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Fight for your right to tea party

What was at first plunder assumed the softer name of revenue.

– Thomas Paine

On Wednesday, America’s biggest homework assignment of the year is due. The government chose the middle of April because in the springtime, as our fancy turns to other things, we may be too busy to notice that our pockets are being picked. Even if we do notice, politicians hope we’ve forgotten about it by the first Tuesday in November. But if the so-called “tea parties” continue to catch on, those days are in danger of coming to an end.

In late February, I attended one of the tea parties in Lansing, Mich., and will be there again Wednesday (Tax Day). That event will be one of many around the country, and the attendance is growing with time.

I’ve been asked before about what exactly the point of it all is – every tea partier has his or her own reason. But my motivation, in spite of more recent events precipitated by a liberal president and liberal Congress that have sped up the downward spiral – is relatively nonpartisan. This country has been run into serious trouble due to incompetent management over a number of years by both political parties, and it simply cannot continue without threatening everything for which this country stands.

Think of tea parties as “awareness campaigns” directed at politicians and voters. After all, politicians can’t have the opportunity to drive our national vehicle over a cliff unless voters hand them the keys.

Why do others go to tea parties? For some it’s wildly excessive and confusing tax laws. Others attend out of concern for their children and grandchildren, who are born in debt. Some attend because they’re maddened that the same glorious policies that have made Detroit look like Bangladesh after a garbage haulers strike are being introduced on a national level; a few no doubt show up because they’re upset that the same people who created these massive problems are charged with fixing them while others don’t want their country sold out to some global entity. At one tea party, I saw a man who had a sign that said “‘Government job’ is a contradiction in terms.” Many show up for the reason of “all of the above.”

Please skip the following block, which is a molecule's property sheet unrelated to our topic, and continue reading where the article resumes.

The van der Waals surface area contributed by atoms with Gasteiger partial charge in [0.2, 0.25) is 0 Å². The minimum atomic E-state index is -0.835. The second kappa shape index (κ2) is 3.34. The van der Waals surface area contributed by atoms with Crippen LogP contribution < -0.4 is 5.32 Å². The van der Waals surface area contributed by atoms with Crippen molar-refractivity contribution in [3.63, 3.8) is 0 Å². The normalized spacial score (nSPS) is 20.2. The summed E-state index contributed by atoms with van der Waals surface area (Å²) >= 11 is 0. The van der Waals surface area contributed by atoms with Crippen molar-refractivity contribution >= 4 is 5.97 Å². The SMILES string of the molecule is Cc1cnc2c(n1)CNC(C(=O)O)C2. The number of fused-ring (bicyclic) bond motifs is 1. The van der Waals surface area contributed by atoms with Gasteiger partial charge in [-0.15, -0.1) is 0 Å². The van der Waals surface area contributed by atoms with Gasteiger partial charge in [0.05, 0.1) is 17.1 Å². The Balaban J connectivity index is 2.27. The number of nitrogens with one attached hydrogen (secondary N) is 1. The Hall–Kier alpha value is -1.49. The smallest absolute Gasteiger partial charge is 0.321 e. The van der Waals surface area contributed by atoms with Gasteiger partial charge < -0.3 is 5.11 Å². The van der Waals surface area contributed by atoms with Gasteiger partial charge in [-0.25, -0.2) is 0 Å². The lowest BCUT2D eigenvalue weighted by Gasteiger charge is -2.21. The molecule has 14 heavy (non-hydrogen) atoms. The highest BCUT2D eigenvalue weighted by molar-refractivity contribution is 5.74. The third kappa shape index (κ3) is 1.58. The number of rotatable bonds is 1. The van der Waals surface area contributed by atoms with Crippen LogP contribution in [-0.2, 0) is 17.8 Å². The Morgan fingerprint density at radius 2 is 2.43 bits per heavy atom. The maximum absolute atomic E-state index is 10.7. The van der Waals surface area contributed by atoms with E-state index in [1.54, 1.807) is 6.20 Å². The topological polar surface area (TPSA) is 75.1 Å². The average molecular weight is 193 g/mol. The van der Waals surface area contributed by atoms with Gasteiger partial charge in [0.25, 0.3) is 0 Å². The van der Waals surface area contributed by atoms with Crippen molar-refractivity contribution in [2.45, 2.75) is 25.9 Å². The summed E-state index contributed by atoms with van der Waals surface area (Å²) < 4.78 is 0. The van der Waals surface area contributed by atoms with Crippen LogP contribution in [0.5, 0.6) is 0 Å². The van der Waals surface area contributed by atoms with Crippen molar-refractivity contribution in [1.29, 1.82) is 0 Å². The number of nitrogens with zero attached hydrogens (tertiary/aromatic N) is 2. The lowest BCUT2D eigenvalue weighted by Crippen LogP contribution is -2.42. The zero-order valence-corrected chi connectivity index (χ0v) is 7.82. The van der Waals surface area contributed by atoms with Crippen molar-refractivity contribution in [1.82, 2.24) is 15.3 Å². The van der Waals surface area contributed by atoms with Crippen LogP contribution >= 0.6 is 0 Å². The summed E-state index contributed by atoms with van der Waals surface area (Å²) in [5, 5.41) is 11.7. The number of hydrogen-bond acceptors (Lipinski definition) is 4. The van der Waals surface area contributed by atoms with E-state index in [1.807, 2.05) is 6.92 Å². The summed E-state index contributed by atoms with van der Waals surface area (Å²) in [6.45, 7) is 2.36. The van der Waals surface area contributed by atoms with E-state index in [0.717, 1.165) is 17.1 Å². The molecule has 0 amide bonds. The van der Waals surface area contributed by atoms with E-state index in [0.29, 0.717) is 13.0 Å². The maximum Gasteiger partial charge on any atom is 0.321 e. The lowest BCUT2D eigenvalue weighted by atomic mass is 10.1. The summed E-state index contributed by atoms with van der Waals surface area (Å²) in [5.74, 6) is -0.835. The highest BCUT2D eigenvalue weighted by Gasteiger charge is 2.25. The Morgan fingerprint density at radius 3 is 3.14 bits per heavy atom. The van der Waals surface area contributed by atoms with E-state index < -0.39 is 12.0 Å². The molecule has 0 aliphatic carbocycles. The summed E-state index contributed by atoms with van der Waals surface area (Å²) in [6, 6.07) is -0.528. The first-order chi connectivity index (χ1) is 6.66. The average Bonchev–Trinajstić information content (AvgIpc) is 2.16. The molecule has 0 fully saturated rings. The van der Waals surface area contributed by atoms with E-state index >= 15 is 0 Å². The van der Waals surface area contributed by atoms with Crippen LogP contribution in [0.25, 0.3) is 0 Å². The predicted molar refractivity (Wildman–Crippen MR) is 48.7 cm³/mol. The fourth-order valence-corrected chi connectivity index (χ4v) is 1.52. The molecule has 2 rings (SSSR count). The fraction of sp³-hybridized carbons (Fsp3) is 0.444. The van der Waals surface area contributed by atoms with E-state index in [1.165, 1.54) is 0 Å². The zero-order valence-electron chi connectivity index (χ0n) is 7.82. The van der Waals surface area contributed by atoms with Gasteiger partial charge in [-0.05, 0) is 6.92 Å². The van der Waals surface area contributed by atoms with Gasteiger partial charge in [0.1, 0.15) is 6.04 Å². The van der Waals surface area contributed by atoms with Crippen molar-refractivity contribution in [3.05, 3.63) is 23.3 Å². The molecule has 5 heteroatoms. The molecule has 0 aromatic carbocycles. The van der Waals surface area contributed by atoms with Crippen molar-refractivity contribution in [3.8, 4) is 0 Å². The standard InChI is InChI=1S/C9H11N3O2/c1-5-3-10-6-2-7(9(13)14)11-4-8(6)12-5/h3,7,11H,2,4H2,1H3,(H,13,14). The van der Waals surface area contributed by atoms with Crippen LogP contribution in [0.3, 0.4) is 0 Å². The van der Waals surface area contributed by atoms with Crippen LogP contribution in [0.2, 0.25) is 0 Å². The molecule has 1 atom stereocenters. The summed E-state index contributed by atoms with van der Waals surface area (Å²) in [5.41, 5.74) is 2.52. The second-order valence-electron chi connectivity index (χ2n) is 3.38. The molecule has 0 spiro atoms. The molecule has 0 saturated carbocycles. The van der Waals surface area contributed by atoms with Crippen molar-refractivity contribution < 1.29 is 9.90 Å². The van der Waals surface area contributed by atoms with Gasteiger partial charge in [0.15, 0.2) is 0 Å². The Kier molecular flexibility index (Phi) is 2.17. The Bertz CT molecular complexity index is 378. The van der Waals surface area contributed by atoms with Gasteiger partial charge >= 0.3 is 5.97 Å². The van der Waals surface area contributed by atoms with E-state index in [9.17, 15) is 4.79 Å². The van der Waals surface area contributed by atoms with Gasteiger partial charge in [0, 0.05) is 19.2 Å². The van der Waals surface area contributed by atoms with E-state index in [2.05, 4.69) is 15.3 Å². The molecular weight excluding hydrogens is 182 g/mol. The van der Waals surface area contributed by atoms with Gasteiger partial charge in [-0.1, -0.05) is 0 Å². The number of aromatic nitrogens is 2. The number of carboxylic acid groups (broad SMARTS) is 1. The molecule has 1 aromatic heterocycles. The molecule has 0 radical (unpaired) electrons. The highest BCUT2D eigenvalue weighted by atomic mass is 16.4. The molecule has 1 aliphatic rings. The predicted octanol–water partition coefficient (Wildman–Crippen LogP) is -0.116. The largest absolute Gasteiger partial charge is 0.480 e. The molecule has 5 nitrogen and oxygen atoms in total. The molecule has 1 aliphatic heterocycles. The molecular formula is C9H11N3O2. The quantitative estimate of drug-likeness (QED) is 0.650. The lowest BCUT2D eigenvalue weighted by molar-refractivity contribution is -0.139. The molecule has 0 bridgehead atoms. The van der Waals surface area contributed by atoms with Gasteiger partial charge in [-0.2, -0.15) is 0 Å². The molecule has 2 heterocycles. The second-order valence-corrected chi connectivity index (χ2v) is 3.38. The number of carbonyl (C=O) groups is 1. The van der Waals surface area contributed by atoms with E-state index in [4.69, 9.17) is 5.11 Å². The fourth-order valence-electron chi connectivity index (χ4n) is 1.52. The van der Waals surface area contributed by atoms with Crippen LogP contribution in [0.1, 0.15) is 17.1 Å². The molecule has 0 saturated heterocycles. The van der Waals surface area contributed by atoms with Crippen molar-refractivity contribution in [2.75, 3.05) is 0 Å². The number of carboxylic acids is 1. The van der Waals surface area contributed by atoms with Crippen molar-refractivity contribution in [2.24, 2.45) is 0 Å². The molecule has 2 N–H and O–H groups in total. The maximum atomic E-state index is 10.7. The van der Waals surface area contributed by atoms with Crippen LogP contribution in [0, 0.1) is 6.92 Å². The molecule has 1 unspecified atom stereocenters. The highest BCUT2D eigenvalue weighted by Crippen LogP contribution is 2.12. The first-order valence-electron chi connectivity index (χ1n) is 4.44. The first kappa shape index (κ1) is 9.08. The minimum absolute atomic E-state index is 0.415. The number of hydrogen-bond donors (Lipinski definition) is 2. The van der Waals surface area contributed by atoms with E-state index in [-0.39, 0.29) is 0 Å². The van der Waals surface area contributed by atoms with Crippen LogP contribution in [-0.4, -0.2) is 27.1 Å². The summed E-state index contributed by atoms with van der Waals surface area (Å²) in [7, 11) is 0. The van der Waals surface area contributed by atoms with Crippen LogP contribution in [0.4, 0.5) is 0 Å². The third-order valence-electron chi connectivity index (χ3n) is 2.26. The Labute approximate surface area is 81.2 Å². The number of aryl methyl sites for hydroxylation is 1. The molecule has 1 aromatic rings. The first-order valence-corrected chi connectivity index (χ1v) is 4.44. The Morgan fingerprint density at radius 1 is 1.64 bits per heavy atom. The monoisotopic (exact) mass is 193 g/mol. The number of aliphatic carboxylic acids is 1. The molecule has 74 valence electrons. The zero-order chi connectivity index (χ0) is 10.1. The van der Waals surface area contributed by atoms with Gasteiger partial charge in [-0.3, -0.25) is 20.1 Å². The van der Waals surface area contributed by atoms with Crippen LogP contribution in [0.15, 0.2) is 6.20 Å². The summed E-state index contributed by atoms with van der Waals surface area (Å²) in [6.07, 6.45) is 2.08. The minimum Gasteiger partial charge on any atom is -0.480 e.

For me, at least in part, these tea parties are about putting an end to a long trail of waste that’s corroding the heart and soul of what made the United States a strong, powerful world leader and a bastion of freedom where individual dreams can come true for those who dare work toward them. When I say “waste,” I’m not speaking about a waste of money (though obviously that’s a major problem), but rather the tragic waste of American ingenuity, innovation, creativity and philanthropy.

Think about the monumental cost in time, intellect and capital that are wasted to satisfy insane government demands and out-of-control spending.

I attend the tea parties as a way of showing that it saddens me to know that people who might have otherwise cured a horrible disease, designed grand buildings, created art and music, invented a car that runs on kumquats that people actually want to buy, expanded their businesses, explored the farthest reaches of the universe or had more time to devote to charity are now spending most of their energy trying to figure out a way to write off their lawnmowers as dependents.

It’s a waste, and it’s an insult to those who helped build this great nation, and to those who have died defending it.

I also attend as a way to show disdain with the fact that generations of kids are growing up being brainwashed with the idea that “theft” is justifiable, constitutional and even noble provided the victim earns an amount of money randomly decided by a bunch of vermin in Washington, D.C. The madness simply has to stop.

That’s why I’m attending a tea party. How about you?